Visitors are rewarded with experiences that press on their minds. The open, often unpopulated spaces of the Northern Cape call them back time and again to hike its rugged trails, shoot its turbulent rapids, fish its living rivers, sail its sapphire skies, explore its many back-roads, view its splendid game, revel in its unusual flora and explore the brooding chambers of its worked-out mines.
The Northern Cape’s Orange and Vaal Rivers are ideal for canoeing and rafting, with the 2 340km long Orange being the favourite. With long stretches of open flat water punctuated by rapids and, to top it all, the water is warm and the weather near perfect all year round. Tour operators such as Wildthing and Bushwhacked take you through the breathtaking arid Richtersveld scenery under the guidance of experienced guides where you can enjoy a 4-day adventure not easily matched. Overnight under the starlit African sky with raging campfires, good food and great company. Further up river, just below the Augrabies Falls, adventure operator Khamkirri will guide you through the rapids on inflatable crocs (rafts) on anything from half day to 5 day trips.
4×4 Trails and Challenges
Take rugged mountains, endless flatlands and undulating dunes. Add to this diverse scenery, stunning plantlife and plentiful game and you have a recipe that will please all 4×4 eco-adventurers.
Many of the same reasons that make The Northern Cape an ideal 4×4 destination also make it ideal for adventure motorcycling. Also known as dual sport motorcycling, the concept is to offer riders scenery, history and challenge in a non-competitive, on-road / off-road riding experience. All of the regions in the province have extensive dirt-roads, of varying condition to ride on. Add to this plenty of sunshine, little rain and numerous old mines, quarries and open space and you have the ideal terrain for adventure motorcycle touring.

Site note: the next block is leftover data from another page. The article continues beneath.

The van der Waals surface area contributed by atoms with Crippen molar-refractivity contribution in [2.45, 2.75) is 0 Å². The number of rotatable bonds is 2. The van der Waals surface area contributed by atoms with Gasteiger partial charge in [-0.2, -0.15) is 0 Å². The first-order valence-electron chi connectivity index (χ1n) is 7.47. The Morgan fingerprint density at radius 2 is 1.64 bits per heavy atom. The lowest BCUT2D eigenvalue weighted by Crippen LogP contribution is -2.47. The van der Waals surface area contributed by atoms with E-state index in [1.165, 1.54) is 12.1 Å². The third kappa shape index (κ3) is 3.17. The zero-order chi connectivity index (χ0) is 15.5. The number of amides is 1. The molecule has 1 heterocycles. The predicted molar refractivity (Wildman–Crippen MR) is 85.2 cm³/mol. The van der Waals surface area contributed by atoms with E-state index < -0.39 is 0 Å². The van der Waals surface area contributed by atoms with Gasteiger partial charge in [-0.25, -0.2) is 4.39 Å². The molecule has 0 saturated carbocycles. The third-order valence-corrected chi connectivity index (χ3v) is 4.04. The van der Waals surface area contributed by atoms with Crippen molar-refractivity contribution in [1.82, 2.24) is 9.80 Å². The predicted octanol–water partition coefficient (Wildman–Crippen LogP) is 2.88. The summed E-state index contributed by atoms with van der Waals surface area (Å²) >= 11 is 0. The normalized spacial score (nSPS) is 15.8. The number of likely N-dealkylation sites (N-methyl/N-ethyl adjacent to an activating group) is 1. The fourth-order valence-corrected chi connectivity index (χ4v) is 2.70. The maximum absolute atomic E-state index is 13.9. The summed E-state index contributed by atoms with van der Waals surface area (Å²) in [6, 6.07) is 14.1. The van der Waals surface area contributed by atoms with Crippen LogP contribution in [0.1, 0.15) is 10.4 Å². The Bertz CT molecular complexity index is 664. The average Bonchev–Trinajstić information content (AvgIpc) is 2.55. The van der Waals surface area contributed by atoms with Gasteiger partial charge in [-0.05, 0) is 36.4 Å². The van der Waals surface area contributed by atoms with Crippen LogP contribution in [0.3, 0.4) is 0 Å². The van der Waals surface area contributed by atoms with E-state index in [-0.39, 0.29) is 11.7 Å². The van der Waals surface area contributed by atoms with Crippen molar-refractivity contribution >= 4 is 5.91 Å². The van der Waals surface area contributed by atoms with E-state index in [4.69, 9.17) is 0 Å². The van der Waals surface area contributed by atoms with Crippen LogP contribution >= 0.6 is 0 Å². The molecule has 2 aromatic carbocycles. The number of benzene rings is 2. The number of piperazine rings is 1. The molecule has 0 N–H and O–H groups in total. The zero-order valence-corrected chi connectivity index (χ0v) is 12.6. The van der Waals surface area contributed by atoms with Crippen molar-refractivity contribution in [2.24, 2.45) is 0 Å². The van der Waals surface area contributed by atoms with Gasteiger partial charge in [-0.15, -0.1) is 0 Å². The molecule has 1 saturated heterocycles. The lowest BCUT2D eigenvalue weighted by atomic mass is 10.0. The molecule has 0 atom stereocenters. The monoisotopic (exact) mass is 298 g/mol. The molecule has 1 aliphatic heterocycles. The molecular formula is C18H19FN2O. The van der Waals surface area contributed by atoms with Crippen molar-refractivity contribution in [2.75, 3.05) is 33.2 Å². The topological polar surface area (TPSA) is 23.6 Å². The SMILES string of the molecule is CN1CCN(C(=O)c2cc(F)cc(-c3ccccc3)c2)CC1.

Thermals soar from the baking earth to the cooler cobalt skies supplying an ideal lift for paragliders and on good days you can fly for ever. Many of the world’s records have been set in De Aar and Kuruman where flights of up to 350km have been recorded. The Fly De Aar aerodrome site launches predominantly by winch.
The lower Vaal and Riet Rivers at Kimberley are renowned as the unrivalled destination for stable fly fishing populations yielding world class catches of largemouth and small mouth yellowfish in pristine surrounds. In the past several years the popularity of yellowfish has increased steadily and so too the demand for protected waters.
With rugged scenery, abundant wildlife and real freedom, the local Northern Cape waters ensure a memorable fly fishing and African experience.
Countless game lodges and farms, mostly in the western regions, from the Kalahari to the Karoo, offer accommodation from rudimentary, to opulent, fly-in, superbly appointed and equipped lodges. Most offer guides and trackers, skinning, cutting, cooling and taxidermy services and the camaraderie you need to unwind.
Whether you’re trophy hunting, scouting venison for the pot, in search of biltong (a traditional, dried-and-spiced meat), or seeking a brace of guinea-fowl or francolin, you will the find the game to suit your talent and your taste. If your love is gamewatching or fishing, many game farms will accommodate your every wish.
The Weather A Sun For All Seasons
Though we live in a semidesert, don’t let it fool you into thinking we’ve no plant life. The western areas of the Northern Cape, which includes most of Namakwa, and a small section of the Green Kalahari fall into the winter rainfall area, ie April to September. These two subregions give you breathtakingly beautiful and flamboyantly explosive displays of wild flowers from late July to November.
Not to be outshone by floral splendour, the central and eastern summer rainfall areas unleash majestic, rolling thunderstorms. Booming across the wide plains, they threaten to shred the sky’s dark curtain, their mighty bolts of lightning mercilessly stabbing the earth. Fading swiftly, they melt back into a quiet, cobalt sky. The Northern Cape’s weather is typical of desert and semidesert areas. We live in a large, dry region of fluctuating temperatures and varying topographies.
Our scant annual rainfall (50-400mm) is unreliable and very much lower than evaporation and, in January, afternoon temperatures are usually between 33-36° Celsius. In 1939, at Goodhouse on the Orange River, an all-time high of 47.8° was recorded! Though somewhat unusual, summer temperatures do sometimes top the 40° mark. Winter days are warm – the onset of night bringing dew and frost to supplement our low rainfall. Sutherland, in the Hantam Karoo, is one of the coldest towns in southern Africa. Its average minimum is -6°! In winter, snow often blankets its surrounding mountains. In general, though, take it that you’ll enjoy hot summer days, warm company and chilly nights.